27
Nov
09

The Third Witness

First I would like to say I really do have no idea what this trial is about. All I understand is that the Jack of Hearts (I think?) stole some candy from the Queen and she got very upset so she is holding a “trial” (trial is a very loose word, considering I don’t really see how the Jack is going to make it out of this one since he has no one on his side). So my first question would be, just to clear me up, “What is going on here?”

Next I find it very curious that Alice is a witness in all this. It’s not interesting to me that she is a witness but that the White Rabbit is the one that calls her to the stand. I went back and checked, and noticed that Alice’s name is not said at all throughout the entire story. Back when the caterpillar asks “Who are you?” she says “I don’t know”. Alice never introduces herself as Alice in the entire story. No one ever says her name. But the White Rabbit says that “Alice!” is the third witness.

Odd. Yes I know this is, sort of, her imagination, but it’s still odd.

So I would like to know: Is there any significance to the White Rabbit being the one to first say her name? What could the White Rabbit Represent here?

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4 Responses to “The Third Witness”


  1. 1 Ryan S.
    December 2, 2009 at 5:54 am

    I think your second paragraph has not only more potential, but also so much more poignancy. The fact that the Main character’s name isn’t mentioned by any character until the very end has intriguing implications. For example: each Character in wonderland is an aspect of Alice. The white Rabbit represents curiosity. So why would Curiosity be the first to Label the little girl as Alice? Because maybe Alice represents something more than just a name. Perhaps it implies, innocence and curiosity and joy. The title of Alice is something that should not be taken lightly.
    Also the idea that she is first given her name when she is called to trial is very significant. It speaks directly to what that trial was… it was as one group so eloquently put “the trial of reason”. But not just of reason, of innocence too, and of curiosity. While it said the nave was on trial it was really Alice. Alice who committed the crime. Alice who brought reason… to Wonderland.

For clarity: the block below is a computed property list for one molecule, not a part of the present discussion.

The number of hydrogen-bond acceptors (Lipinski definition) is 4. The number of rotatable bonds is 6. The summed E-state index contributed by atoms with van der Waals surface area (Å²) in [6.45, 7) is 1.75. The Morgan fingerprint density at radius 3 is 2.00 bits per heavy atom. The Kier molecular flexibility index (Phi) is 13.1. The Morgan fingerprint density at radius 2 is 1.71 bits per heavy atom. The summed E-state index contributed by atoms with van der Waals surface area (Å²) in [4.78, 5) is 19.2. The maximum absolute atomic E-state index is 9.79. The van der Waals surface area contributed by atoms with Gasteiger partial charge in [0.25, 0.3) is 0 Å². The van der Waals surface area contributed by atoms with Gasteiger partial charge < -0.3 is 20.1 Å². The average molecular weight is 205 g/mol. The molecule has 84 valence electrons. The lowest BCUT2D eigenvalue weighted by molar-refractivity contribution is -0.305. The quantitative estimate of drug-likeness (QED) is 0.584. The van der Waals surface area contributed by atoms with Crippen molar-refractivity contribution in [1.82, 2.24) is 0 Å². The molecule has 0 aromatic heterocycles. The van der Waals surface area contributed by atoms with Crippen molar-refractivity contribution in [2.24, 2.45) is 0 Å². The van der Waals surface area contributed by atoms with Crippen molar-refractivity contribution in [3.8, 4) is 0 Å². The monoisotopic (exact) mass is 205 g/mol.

2. 2 Colton C.
    December 1, 2009 at 7:29 pm

    Yes Scott, I think that this is very interesting. I don’t think that Carroll knew that her name was not in the story. I don’t think he meant to do this but just as a mistake. He probably thought that just because the story of the book was Alice’s adventures in wonderland than the people would not notice that. I think that if the Title did not have Alice than a bunch of people would have been wondering who she was. After second thought I think that it does say Alice’s name in the book but she is not introduced as Alice.

  3. 3 Susie C.
    November 30, 2009 at 8:11 pm

    I was amazed when I read your post. Surely someone had said Alice’s name before the White Rabbit. I did a search on the online Gutenberg version, and for a long time it seemed you were right. However, I eventually found that Alice introduces herself to the Queen of Hearts in chapter 8. The White Rabbit was with the King and Queen of Hearts and probably heard Alice introduce herself.

    I understand that the who is not the point of your blog, so much as the why. Therefore I suggest you change your question from, “Is there any significance to the White Rabbit being the one to first say her name?” to “Is there any significance to the Queen of Hearts being the first and only person Alice tells her name to?”

  4. 4 Edward C.
    November 27, 2009 at 8:04 pm

    I believe you are asking for help clarification of chapters 11 and 12. Throughout chapter 11 there is a little amount of effective actions taking place. The White Rabbit tells the reader and the audience of the court room that the Knave of hearts is being accused for stealing the queen’s tarts. That is what is basically going on in chapter 11.

    In chapter 9 pg 81 of the annotated version Alice introduces herself to the queen, though the queen never uses her name in the story.

    In my blog titled Analysis of the White Rabbit and the Cheshire Cat I tried to analysis the White rabbit. Feel free to add on or comment on any of my analysis.


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